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Bob Knight will call two Kentucky games next season? Get your popcorn ready!

Jeff Eisenberg
The Dagger

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Bob Knight (Getty Images)

Thanks to a controversial decision by ESPN this week, two of the most mundane games on Kentucky's SEC schedule suddenly have far more anticipation.

ESPN removed legendary former Indiana coach Bob Knight from his role as analyst for Big 12 games on Big Monday, paired him with veteran play-by-play man Rece Davis and reassigned him to Thursday night SEC games, USA Today reported. That means for the first time, Knight will call a pair of Kentucky games, Jan. 10 at rebuilding Vanderbilt and March 7 at middling Georgia.

Both those otherwise innocuous games suddenly become must-see TV because of Knight's thinly veiled distaste for Kentucky coach John Calipari and his reliance on one-and-done prospects.

Knight famously refused to utter the word "Kentucky" on the air at ESPN last season, leaving the Wildcats off his list of the nation's elite teams. He also called one-and-dones "a disgrace" last spring and had to apologize for erroneously saying Kentucky's 2009-10 Elite Eight team "started five players in the NCAA tournament games that had not been to class that semester."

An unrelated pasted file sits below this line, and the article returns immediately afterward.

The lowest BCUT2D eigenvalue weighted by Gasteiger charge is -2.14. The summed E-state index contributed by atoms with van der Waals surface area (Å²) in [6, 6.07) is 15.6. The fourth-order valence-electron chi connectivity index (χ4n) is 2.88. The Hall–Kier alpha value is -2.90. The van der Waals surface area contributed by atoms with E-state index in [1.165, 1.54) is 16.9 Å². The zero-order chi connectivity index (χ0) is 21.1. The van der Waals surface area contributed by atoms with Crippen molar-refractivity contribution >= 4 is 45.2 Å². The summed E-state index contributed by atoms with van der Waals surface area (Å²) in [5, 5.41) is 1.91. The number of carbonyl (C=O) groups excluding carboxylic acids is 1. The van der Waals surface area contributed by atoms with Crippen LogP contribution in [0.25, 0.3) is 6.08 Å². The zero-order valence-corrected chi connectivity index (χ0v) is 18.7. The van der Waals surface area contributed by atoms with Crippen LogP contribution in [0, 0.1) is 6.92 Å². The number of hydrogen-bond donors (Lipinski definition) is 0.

[Also: Hoosiers aim for first national basketball title since '87]

Of course, Calipari has done his part to fan the flames of the feud. He included a headline-grabbing jab at Knight in a press release announcing the Wildcats amassed a 3.12 team GPA last spring, noting "all this stuff bitter old men say that they don't go to class, it's not true."

An ESPN spokesman sent the following statement Tuesday afternoon in response to an email the previous day seeking an explanation for why the network would have Knight call SEC games.

"We had an opening to pair an analyst with Rece Davis on our Thursday night SEC package after Hubert Davis took a position with North Carolina," the statement read. "Rece and Bob have formed a good partnership after working together over the years on games and in the studio. We felt this would be a good opportunity to pair them together on a regular basis."

Whether or not the Kentucky controversy played any role in Knight's new position, it will probably be advantageous for ESPN.  At the very least, two routine games on the SEC schedule will draw more viewers than they otherwise would have.

You can argue the downside is that the spectacle of Knight calling a Kentucky game will overshadow anything that happens on the court. You can argue that it's an unnecessary distraction that will detract from the games themselves.

But to me, viewers will benefit. Nothing that happens on the floor those two nights will be anywhere near as entertaining to watch as Knight giving grudging respect to Calipari, finding new reasons to rip him or dancing around the controversy altogether.

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